CONTEXT: Outside of pregnancy, home blood pressure (BP) has been shown to be superior to office BP for predicting cardiovascular outcomes. OBJECTIVE: This work aimed to evaluate home BP as a predictor of preeclampsia in comparison with office BP in pregnant women with preexisting diabetes. METHODS: A prospective cohort study was conducted of 404 pregnant women with preexisting diabetes; home BP and office BP were measured in early (9 weeks) and late pregnancy (35 weeks). Discriminative performance of home BP and office BP for prediction of preeclampsia was assessed by area under the receiver operating characteristic curves (AUC). RESULTS: In total 12% (n = 49/404) developed preeclampsia. Both home BP and office BP in early pregnancy were positively associated with the development of preeclampsia (adjusted odds ratio (95% CI) per 5 mm Hg, systolic/diastolic): home BP 1.43 (1.21-1.70)/1.74 (1.34-2.25) and office BP 1.22 (1.06-1.40)/1.52 (1.23-1.87). The discriminative performance for prediction of preeclampsia was similar for early-pregnancy home BP and office BP (systolic, AUC 69.3 [61.3-77.2] vs 64.1 [55.5-72.8]; P = .21 and diastolic, AUC 68.6 [60.2-77.0] vs 66.6 [58.2-75.1]; P = .64). Similar results were seen when comparing AUCs in late pregnancy (n = 304). In early and late pregnancy home BP was lower than office BP (early pregnancy P < .0001 and late pregnancy P < .01 for both systolic and diastolic BP), and the difference was greater with increasing office BP. CONCLUSION: In women with preexisting diabetes, home BP and office BP were positively associated with the development of preeclampsia, and for the prediction of preeclampsia home BP and office BP were comparable.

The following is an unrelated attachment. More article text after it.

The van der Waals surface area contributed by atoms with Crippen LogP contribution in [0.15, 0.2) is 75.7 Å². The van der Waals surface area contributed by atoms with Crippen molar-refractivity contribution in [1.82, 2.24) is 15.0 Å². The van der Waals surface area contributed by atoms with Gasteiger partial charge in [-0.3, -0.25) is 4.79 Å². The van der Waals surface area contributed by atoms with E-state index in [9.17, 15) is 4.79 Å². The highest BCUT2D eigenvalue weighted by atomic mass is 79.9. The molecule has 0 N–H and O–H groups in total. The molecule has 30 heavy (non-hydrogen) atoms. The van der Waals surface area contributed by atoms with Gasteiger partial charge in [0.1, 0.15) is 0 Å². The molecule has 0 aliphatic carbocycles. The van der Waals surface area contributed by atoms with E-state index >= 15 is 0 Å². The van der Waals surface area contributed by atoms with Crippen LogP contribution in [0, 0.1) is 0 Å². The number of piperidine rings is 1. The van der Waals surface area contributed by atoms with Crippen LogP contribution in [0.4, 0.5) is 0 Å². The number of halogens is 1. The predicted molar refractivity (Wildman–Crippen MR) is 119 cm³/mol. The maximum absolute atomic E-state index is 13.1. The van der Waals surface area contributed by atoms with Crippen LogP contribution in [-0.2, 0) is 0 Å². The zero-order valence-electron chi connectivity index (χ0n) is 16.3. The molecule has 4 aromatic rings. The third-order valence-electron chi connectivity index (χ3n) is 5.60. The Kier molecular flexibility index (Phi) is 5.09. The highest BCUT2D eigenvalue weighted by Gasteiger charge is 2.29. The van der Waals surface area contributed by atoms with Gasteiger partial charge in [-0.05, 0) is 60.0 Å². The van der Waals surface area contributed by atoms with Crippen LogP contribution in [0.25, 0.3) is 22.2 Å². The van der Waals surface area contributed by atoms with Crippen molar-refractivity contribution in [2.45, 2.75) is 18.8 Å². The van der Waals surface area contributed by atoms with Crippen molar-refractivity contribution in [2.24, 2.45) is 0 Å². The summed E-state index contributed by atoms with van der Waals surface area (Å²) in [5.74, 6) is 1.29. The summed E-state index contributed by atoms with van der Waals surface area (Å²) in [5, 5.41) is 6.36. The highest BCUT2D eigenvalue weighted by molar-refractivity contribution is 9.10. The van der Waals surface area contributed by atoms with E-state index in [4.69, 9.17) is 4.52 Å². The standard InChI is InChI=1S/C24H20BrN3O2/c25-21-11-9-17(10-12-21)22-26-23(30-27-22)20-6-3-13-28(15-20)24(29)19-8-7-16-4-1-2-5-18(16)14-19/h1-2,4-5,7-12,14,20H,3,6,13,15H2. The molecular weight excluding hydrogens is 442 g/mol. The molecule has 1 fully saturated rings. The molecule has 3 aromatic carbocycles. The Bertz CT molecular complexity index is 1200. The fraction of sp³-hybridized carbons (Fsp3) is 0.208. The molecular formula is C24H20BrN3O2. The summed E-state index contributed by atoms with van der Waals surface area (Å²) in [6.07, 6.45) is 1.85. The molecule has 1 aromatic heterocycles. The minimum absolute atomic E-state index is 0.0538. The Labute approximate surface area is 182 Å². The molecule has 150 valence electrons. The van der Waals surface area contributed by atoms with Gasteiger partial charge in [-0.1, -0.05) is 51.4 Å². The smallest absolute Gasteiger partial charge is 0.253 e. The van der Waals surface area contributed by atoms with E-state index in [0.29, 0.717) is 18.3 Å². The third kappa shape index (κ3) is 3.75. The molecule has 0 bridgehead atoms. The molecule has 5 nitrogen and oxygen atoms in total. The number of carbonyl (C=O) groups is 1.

|Journal||The Journal of clinical endocrinology and metabolism|
|Publication status||Published - 18. Aug 2022|
- home blood pressure
- office blood pressure